LITTLE ROCK, Ark. (Ark. Dept. of Health) - The Arkansas Department of Health (ADH) has recorded a fifth death from West Nile virus, setting a new record for deaths in a single year. The previous high was four, which was the total for both 2005 and 2006. The total number of illnesses in the state so far this year is now 41, which approaches the highest number of cases in one year since there were 43 in 2002, the first year that the disease was diagnosed in Arkansas.
The Centers for Disease Control and Prevention (CDC) said in a telebriefing last week that "we've turned the corner on the epidemic," but warned that cases will most likely continue through October.
Gary Wheeler, MD, branch chief of the Infectious Disease Branch at ADH, says that cooler weather may slow the activity of the mosquitoes down some, but those individuals who are most at risk must continue to be vigilant.
"Most people who become infected will never even know it," Wheeler said. "Less than one percent of those who become infected will develop serious disease. However, we are very concerned about the people who are at highest risk for serious complications from this infection: the elderly; immuno-compromised persons; those who suffer from serious chronic illnesses; and some others who might become very sick if they get infected."
West Nile virus is transmitted to people by infected mosquitoes. In the United States, most people are infected from June through September, and the number of these infections usually peaks in mid-August. Seasonal outbreaks often occur in local areas that can vary from year to year. Many factors impact when and where outbreaks occur, such as weather, numbers of mosquitoes that spread the virus and human behavior.
"It is not clear why we are seeing more activity than in recent years," said Susan Weinstein, DVM, MPH, state public health veterinarian at the Arkansas Department of Health. "Regardless of the reasons for the increase, people should be aware we have West Nile virus in our state and take action to protect themselves and their family from mosquitos," Weinstein said.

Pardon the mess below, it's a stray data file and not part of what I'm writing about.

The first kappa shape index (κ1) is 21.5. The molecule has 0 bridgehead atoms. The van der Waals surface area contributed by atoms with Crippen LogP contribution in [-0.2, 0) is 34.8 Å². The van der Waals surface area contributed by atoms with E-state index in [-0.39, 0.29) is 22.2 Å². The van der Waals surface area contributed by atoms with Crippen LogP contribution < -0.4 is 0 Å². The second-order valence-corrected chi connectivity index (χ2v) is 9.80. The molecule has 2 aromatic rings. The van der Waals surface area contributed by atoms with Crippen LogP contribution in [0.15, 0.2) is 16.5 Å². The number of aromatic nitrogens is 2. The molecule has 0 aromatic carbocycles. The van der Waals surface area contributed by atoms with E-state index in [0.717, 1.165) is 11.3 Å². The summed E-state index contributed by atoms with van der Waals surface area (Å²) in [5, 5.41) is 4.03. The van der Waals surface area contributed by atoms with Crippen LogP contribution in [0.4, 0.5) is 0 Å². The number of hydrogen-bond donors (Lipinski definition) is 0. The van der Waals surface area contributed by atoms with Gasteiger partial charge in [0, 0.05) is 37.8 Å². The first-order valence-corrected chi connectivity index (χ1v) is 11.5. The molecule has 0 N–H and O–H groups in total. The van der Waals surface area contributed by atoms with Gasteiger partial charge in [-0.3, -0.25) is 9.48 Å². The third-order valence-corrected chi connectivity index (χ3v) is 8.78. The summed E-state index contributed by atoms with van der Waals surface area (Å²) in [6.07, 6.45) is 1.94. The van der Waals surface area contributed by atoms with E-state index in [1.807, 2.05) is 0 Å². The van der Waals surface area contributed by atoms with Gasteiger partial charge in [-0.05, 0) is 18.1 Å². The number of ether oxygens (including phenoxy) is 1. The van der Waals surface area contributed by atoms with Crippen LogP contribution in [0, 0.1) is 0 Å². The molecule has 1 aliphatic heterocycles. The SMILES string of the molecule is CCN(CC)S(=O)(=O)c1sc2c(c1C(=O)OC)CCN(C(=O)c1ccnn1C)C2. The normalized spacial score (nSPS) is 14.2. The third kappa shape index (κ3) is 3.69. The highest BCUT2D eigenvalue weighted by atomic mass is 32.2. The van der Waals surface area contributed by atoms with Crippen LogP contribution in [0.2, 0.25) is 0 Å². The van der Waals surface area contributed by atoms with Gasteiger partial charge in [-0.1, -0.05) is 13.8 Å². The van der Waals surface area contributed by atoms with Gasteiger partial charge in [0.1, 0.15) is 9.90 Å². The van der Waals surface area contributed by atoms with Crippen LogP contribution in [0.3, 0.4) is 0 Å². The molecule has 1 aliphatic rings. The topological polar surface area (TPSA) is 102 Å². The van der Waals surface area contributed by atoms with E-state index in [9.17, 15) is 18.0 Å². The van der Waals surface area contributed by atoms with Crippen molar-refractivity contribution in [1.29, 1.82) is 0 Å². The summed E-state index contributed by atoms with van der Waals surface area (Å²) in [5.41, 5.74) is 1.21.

The best way to prevent West Nile virus disease is to avoid mosquito bites. Do this by practicing the "Three D's.
• Drain standing water from your yard. Empty standing water in flowerpots, buckets and kiddie pools.
• Don't go out at dusk and dawn when mosquitoes feed without protective clothing (long sleeves and pants).
• Do use insect repellents with the active ingredient DEET when you go outdoors.
Approximately one in five people who are infected with West Nile virus will develop symptoms such as fever, headache, body aches, joint pains, vomiting, diarrhea or rash. Less than one percent will develop a serious neurologic illness such as encephalitis or meningitis (inflammation of the brain or surrounding tissues). About 10 percent of people who develop neurologic infection due to West Nile virus will die. People over 50 years of age and those with certain medical conditions, such as cancer, diabetes, hypertension, kidney disease and organ transplants are at greater risk for serious illness.
There are no medications to treat, or vaccines to prevent, human West Nile virus infection. People with milder illnesses typically recover on their own, although symptoms may last for several weeks. In more severe cases, patients often need to be hospitalized to receive supportive treatment, such as intravenous fluids, pain medication and nursing care. Anyone who has symptoms that cause concern should contact a health care provider.
For more information, visit the Arkansas Department of Health's website or go to the CDC's website.